All imperial systems attempt to reinvent the past, engineer history to suit their needs. The United States is no different. Vietnam is a perfect example. A war of aggression was transformed into a “conflict.” It was “tragic” and a “mistake.” At the other end of the spectrum, the so-called liberal Washington Post called the war a “just cause.” That’s the range of opinion in describing one of the major atrocities of the 20th century. The sheer savagery of the U.S. attack is forgotten. The war on Vietnam, later extended to Laos and Cambodia, included mass murder from the air and ferocious assaults on the ground. Millions were killed. About the agony and suffering of the victims? Virtually nothing. Reparations? Apologies? No way. And the architects of destruction, the war criminals? Held accountable? Trials? Jail time? Then as now, nothing. This classic from the AR archives marks the 50th anniversary of the My Lai massacre. Historian Jonathan Schell wrote that My Lai, “had come to be the rule, and not the exception, in our conduct of the war.”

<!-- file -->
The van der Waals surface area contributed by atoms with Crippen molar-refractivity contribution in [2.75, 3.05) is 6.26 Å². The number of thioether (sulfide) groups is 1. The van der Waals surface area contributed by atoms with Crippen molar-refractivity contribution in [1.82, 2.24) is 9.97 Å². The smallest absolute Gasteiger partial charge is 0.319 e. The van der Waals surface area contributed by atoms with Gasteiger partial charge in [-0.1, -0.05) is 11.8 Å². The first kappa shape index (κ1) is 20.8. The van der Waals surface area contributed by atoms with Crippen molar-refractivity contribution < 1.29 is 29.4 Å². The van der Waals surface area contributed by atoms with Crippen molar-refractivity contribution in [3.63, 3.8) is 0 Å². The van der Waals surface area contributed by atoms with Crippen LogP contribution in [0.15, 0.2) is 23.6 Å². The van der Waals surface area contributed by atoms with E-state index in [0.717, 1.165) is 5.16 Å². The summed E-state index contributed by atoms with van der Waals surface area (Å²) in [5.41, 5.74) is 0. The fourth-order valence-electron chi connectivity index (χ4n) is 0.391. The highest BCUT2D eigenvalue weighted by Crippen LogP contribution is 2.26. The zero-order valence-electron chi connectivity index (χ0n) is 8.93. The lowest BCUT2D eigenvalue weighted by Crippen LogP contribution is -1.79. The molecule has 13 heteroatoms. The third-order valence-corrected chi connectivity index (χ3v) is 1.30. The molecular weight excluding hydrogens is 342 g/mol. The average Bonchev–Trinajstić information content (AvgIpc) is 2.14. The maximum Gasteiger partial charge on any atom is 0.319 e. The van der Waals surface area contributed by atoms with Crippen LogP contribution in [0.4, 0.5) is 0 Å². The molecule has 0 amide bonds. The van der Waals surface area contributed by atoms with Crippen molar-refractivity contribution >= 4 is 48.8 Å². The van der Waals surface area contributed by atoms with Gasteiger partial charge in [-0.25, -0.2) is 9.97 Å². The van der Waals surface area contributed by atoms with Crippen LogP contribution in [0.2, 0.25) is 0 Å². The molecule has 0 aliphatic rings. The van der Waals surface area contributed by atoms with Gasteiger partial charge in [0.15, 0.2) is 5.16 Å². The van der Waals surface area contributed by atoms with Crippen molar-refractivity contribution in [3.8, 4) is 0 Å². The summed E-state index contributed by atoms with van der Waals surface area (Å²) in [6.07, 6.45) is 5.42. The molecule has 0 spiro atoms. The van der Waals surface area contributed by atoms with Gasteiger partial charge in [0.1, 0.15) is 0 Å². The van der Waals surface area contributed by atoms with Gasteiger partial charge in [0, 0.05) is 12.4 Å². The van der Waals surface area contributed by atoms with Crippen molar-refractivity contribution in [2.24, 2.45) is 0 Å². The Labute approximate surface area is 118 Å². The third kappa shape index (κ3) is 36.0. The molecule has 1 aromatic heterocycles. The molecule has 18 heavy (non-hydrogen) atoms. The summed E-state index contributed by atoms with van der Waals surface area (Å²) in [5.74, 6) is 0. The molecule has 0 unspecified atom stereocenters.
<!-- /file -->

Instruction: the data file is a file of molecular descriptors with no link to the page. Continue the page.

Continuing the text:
Joe Allen is a contributor to the International Socialist Review and an activist in peace and justice movements. He is the author of Vietnam: the (last) war the U.S. lost.